To expose this corruption in the city, FreePB.org created an event that was EXACTLY THE SAME AS OTL, but has been denied at every front because of apparent “lacks of safeguards, etc.” that the City continues to refer to. I’ve seen it repeatedly in the video transcripts of these City Council meetings. When everyone asks how OTL happens without the same safeguards in place, nobody with the City can answer honestly. Because they realize that OTL is receiving special privileges based on their closed-door meetings during the alcohol ban fight. Please don’t say it’s because of 50 years of tradition. That’s a fallacy. Laws are laws. If you make restrictive laws, make them right and fair.

FreePB appears to be asking that everyone who requests a special event permit be scrutinized fairly and equally, and that nobody get special privileges for complicity in City corruption. This is the USA, not Mexico or Russia. Blame the City of San Diego for trying to secretly establish a double standard and hoping that nobody would notice. Don’t blame FreePB for asking for fair treatment. They wanted to hold another awesome event just like OTL for everyone to enjoy. If the City could be honest about their treatment of OTL, there would be nothing to worry about.

Double standards? Closed door meetings? City of San Diego? Sound familiar?

This was an excerpt from Doug Porter’s “The Starting Line” at SDFP.

{ 12 comments… read them below or add one }

Nick Sacco June 18, 2013 at 11:11 am

While I’m worried that I’m going to get beaten up walking around town for this re-post –I want to reiterate that I’ve been retired from FreePB.org since 2008– I appreciate that this article at shows that there is another side to the coin. If I were still with FreePB.org today, I wouldn’t have gone along with a lawsuit that threatens the very existence of OTL. However, what FreePB did is their move, not mine. As I still care about issues affecting the beach communities, I felt it necessary to at least expose why this happened from my understanding of having watched video transcripts of these City Council meetings, and having watched in 2008 as OMBAC deserted the beach alcohol ban fight at the most critical time. Please don’t mistake that for me supporting this lawsuit. OTL is a great event that I will be attending this year as a spectator. I can tell you that the day the lawsuit was published, I peeled my FreePB.org sticker off of my car.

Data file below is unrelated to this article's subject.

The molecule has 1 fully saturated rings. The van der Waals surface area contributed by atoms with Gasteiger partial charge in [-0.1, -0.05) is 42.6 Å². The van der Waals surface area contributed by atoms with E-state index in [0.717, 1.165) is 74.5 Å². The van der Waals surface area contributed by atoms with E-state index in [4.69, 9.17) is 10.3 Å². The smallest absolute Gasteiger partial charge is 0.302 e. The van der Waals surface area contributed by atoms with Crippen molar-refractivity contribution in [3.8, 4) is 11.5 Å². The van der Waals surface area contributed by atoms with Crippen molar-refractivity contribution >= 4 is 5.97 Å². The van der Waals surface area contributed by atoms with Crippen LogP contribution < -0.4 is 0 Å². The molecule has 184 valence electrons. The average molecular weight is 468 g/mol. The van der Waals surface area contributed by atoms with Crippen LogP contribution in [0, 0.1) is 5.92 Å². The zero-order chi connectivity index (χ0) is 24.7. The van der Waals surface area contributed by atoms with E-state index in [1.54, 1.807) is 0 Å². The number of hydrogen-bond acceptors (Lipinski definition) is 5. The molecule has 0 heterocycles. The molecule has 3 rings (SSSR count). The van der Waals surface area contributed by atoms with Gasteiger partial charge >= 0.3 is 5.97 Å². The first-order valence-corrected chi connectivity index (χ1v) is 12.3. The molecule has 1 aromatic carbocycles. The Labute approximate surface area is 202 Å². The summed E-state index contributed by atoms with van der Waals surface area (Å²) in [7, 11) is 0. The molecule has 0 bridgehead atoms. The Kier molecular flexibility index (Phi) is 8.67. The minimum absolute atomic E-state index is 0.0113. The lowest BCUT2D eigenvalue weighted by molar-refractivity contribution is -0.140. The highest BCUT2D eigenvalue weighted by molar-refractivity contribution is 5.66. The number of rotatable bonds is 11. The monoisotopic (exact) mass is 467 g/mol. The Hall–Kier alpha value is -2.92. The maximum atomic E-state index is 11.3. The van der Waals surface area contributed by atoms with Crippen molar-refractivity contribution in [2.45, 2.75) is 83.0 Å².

The spinelessness of the city of San Diego is the root of this issue. That is what is being exposed here.


Jimmy Jimmerino June 18, 2013 at 1:30 pm

Is it your job to write stupid **** or are you just a ******* *****?

“There’s plenty of alcohol at the beach these days, anyhow. See the latest Oktoberfest in Ocean Beach and other events where booze is poured constantly – in the paid beer gardens and concerts near the sand.”

Now you don’t want any alcohol “near the sand”. Thanks for the typical neo-prohibitionist stupidity. Your **** **** ** *** ** **** *** ******* ********* **** ******** **** **** ****.

And idiotically relating the Oktoberfest with OTL shows that you have no idea what you’re talking about. The story you paraphrased and then quoted (you are clearly working your ass off!) has to do with FreePB.org, OTL, and the permitting process, so where does the Oktoberfest fit in? Oh, that’s right, your [upset] because someone’s going to have a drink 4 months from now within 1,000 miles of the beach. I guess you figure, compared to that nightmare, the most important part of the story, that one of the biggest events in San Diego happens without a permit, is incidental. ‘Cause alcohol. And drinkin’. And other indescribable horrors that make you [sick]. We’re so fortunate that there’s always some self righteous ******* like you ready to impose their moral limitations on the rest of us.

You can be sure that now when they see you the few people who do not already will point at you and laugh as they should, if any exist.


Frank Gormlie June 19, 2013 at 10:02 am

Jimmy – Not certain to whom you’re addressing your not-so-friendly rant that was filled with so much swearing – that by god! I said, he must feel he’s out at the beach. Did you really expect us to post your comment? Anyhow, we did. We cleaned it up, a bit, but your point is made.

In the midst of your rant, you have totally misinterpreted the slant of either Doug or myself. Nothing either one of us wrote showed any support for a booze beach ban.


donh June 19, 2013 at 4:26 am

I’ve lived in Pacific Beach since 1998. I saw the mayhem at the beaches before 2008. Police were overwhelmed. There is one thin road in and out of Fiesta Island and the geography of it offers much more surveillance and containment of the few that always cause problems when alcohol is allowed. I think FreePB.org is comparing apples and oranges here when you consider the job law enforcement has in protecting the public.


OB,PB resident June 20, 2013 at 11:49 am

apples to apples. FreePB wanted their event on Fiesta Island too.